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The telegraph and messenger. (Macon, Ga.) 1869-1873

 

Title:

The telegraph and messenger.

Place of Publication:

Macon, Ga.

Geographic coverage:

  • Macon, Bibb county

Publisher:

Clisby, Reid & Reese

Dates of publication:

1869-1873

Description:

  • Began in Nov. 1869.
  • -no. 6708 (Aug. 31, 1873).

Frequency:

Daily (except Sun.)

Languages:

  • English

Subjects:

  • Bibb County (Ga.)--Newspapers.
  • Georgia--Bibb County.--fast--(OCoLC)fst01207988
  • Georgia--Macon.--fast--(OCoLC)fst01206924
  • Macon (Ga.)--Newspapers.

Notes:

  • Also on microfilm: Athens, Ga. : University of Georgia Libraries.
  • Description based on: No. 2989 (Feb. 5, 1870).
  • Formed by the union of: Macon daily telegraph (Macon, Ga. : 1865), and: Daily journal and messenger (Macon, Ga. : 1867).
  • Semiweekly ed.: Semi-weekly telegraph and messenger.
  • Weekly ed.: Georgia weekly telegraph and Georgia journal & messenger.

LCCN:

sn85034225

OCLC:

12565051

The telegraph and messenger. July 1, 1871

About

Myron Bartlett established the Macon Telegraph in 1826 as a weekly newspaper three years after the incorporation of the city. For the price of three dollars for a year's subscription, readers were treated to reports on the political and economic affairs of the state, reprinted poetry, and local advertisements for hotels, steamboats, and otter skins. In 1848, the paper gained access to instant news stories when the world's longest telegraph line, reaching from New York to New Orleans, was run through Macon. During the early 1840s, the paper aligned itself with the policies and candidates of the Democratic party and in the following decade became a staunch supporter of Georgia's secession from the Union. Joseph Clisby became owner and editor in 1855, converting the Telegraph to a daily newspaper in 1860. On April 21, 1865, the paper suspended publication, for the only time in its history, when Federal troops occupied the city toward the end of the Civil War. The interruption was short-lived, as the paper resumed publication a few weeks later.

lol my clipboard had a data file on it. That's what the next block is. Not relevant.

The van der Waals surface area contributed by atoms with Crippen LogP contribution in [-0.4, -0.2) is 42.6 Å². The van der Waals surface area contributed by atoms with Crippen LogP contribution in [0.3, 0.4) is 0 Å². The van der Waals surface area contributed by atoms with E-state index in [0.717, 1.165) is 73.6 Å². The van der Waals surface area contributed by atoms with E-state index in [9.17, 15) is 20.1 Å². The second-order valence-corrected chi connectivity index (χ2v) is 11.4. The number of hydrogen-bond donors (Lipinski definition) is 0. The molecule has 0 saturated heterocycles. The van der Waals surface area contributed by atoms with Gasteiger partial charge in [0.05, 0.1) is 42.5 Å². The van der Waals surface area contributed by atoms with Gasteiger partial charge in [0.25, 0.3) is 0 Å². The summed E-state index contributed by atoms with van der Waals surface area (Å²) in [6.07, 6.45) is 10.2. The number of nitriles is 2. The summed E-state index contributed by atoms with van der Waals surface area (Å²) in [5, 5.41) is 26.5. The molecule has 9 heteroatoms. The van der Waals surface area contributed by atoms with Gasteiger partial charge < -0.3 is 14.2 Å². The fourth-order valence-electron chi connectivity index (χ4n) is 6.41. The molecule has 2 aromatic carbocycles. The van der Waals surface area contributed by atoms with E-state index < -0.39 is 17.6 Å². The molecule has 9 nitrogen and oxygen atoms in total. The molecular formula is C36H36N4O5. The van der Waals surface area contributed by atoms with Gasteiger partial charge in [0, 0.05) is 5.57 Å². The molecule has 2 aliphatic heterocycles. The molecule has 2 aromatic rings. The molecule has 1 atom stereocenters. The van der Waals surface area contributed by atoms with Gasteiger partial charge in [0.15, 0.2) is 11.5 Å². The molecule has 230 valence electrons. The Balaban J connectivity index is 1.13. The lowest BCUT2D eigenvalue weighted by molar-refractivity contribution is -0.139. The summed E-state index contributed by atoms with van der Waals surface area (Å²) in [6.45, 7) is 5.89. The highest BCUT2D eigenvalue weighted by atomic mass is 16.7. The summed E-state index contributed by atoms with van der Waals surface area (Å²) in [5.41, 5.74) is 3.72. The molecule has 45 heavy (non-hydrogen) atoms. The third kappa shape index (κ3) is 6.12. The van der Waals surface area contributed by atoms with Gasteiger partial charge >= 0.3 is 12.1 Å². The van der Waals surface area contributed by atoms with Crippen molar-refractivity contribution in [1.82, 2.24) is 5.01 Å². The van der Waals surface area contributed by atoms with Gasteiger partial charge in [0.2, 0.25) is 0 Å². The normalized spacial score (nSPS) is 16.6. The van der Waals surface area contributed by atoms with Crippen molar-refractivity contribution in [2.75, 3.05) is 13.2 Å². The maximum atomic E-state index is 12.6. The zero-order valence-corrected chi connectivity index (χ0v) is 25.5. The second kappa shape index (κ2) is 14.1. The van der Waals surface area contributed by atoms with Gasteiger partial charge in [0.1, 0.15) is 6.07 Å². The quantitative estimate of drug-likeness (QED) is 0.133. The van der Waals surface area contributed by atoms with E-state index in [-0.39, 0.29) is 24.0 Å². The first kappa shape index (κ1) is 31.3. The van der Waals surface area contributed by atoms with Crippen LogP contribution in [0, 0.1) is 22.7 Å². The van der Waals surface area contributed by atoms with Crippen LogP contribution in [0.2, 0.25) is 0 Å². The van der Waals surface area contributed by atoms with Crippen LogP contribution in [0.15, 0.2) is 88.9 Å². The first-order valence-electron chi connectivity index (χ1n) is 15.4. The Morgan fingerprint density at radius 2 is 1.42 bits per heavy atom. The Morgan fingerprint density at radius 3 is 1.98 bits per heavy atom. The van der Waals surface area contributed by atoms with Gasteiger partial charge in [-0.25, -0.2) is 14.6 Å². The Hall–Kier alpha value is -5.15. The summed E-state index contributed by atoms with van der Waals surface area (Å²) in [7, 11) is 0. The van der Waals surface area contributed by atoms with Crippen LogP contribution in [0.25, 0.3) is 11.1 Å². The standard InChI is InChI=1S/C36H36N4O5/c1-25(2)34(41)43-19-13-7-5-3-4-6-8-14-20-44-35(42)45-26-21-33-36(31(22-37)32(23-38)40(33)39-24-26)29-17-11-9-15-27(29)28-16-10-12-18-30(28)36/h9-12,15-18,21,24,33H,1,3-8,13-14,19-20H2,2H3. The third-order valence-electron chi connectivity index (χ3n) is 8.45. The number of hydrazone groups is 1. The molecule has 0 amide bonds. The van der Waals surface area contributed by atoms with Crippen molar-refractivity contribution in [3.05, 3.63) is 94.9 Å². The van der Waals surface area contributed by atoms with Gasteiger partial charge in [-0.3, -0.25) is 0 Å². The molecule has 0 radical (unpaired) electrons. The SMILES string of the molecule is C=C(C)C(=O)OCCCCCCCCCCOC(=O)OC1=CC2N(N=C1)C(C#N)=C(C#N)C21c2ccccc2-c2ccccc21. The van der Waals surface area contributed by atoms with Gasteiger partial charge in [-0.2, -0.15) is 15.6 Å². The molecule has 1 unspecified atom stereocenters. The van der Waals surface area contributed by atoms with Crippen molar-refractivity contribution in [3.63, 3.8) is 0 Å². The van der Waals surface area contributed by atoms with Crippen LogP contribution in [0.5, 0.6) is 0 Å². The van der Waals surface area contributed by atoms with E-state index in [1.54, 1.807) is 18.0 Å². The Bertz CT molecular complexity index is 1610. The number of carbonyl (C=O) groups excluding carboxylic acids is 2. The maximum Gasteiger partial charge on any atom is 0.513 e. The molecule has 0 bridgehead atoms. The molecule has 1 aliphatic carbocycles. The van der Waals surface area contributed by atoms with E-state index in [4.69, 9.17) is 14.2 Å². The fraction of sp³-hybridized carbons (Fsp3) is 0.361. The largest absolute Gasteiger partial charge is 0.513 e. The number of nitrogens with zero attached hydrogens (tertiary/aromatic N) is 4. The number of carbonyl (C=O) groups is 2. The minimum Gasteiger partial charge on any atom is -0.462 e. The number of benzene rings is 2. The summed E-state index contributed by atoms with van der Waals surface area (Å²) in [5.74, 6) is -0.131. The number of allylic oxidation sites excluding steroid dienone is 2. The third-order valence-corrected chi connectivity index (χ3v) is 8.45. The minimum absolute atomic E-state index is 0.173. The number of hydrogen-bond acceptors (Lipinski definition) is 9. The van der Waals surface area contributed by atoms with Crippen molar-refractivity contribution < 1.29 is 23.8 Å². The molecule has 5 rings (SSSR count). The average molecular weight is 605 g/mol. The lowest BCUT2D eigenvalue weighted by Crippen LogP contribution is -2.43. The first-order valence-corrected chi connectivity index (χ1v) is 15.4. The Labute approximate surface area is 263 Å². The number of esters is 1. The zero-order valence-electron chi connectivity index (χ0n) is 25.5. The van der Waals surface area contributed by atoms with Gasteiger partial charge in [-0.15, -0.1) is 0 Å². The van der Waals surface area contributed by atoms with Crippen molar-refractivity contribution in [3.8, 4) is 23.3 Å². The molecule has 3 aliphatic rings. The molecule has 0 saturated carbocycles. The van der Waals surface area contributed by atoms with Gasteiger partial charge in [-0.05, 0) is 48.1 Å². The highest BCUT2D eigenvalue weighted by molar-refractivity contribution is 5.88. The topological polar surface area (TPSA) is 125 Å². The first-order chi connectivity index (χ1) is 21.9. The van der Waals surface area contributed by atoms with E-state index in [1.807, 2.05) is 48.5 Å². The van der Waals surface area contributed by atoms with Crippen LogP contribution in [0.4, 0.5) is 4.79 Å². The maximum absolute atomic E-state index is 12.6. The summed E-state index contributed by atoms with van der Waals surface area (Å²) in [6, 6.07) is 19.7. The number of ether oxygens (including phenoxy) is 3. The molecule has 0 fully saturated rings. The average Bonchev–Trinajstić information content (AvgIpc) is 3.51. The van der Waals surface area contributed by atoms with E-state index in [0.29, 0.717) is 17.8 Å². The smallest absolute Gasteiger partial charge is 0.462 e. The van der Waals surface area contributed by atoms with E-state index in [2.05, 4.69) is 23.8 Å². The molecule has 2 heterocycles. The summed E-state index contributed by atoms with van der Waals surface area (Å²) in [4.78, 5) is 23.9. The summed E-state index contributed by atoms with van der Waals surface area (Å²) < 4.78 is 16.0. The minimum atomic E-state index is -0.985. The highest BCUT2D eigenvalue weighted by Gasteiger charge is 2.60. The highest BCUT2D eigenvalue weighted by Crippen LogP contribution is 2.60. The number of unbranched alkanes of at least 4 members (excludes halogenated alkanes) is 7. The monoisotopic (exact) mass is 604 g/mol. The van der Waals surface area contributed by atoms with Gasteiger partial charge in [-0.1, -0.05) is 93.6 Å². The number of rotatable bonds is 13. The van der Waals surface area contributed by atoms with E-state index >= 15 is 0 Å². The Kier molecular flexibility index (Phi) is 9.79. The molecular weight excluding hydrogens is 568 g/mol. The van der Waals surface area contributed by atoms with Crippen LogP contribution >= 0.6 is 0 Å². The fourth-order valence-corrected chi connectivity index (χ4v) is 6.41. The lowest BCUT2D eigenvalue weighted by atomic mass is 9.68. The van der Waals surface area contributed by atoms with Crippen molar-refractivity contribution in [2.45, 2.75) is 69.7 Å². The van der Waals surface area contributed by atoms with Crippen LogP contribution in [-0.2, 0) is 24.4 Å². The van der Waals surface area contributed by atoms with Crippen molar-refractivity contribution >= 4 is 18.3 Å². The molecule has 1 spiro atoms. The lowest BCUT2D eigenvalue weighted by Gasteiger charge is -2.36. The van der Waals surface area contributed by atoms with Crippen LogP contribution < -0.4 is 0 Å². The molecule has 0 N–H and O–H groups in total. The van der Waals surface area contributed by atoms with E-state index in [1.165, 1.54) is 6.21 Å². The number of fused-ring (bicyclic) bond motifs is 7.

The Telegraph merged with the Journal and Messenger in 1869. Both names appeared on the masthead for the next fifteen years. Clisby served as editor of paper until 1881. Under his editorship, the Telegraph dropped its partisan alignment, creating a more objective news organ. Despite Clisby's leanings toward unbiased reporting, he and his successors used the pages of the Macon Telegraph to steadfastly oppose the 'Atlanta Ring' of politicians promoted by Atlanta Constitution editor and New South advocate Henry W. Grady. Clisby also established the golden eagle as the symbol of the newspaper, which continues to adorn the Macon headquarters today. In 1914, Brothers William T. Anderson and Peyton T. Anderson purchased the newspaper, serving as editor and manager, respectively and the Macon Telegraph remained in the hands of the Anderson family until 1969.

Known today as simply the Telegraph, the newspaper continues daily publication, winning a Pulitzer Prize in 1985, among numerous other prestigious awards. The McClatchy Company is the current owner, having acquired Knight Ridder, the Telegraph's parent company, in 2006. As of 2008, the Telegraph was the third largest newspaper in Georgia, with a circulation of over sixty thousand issues daily.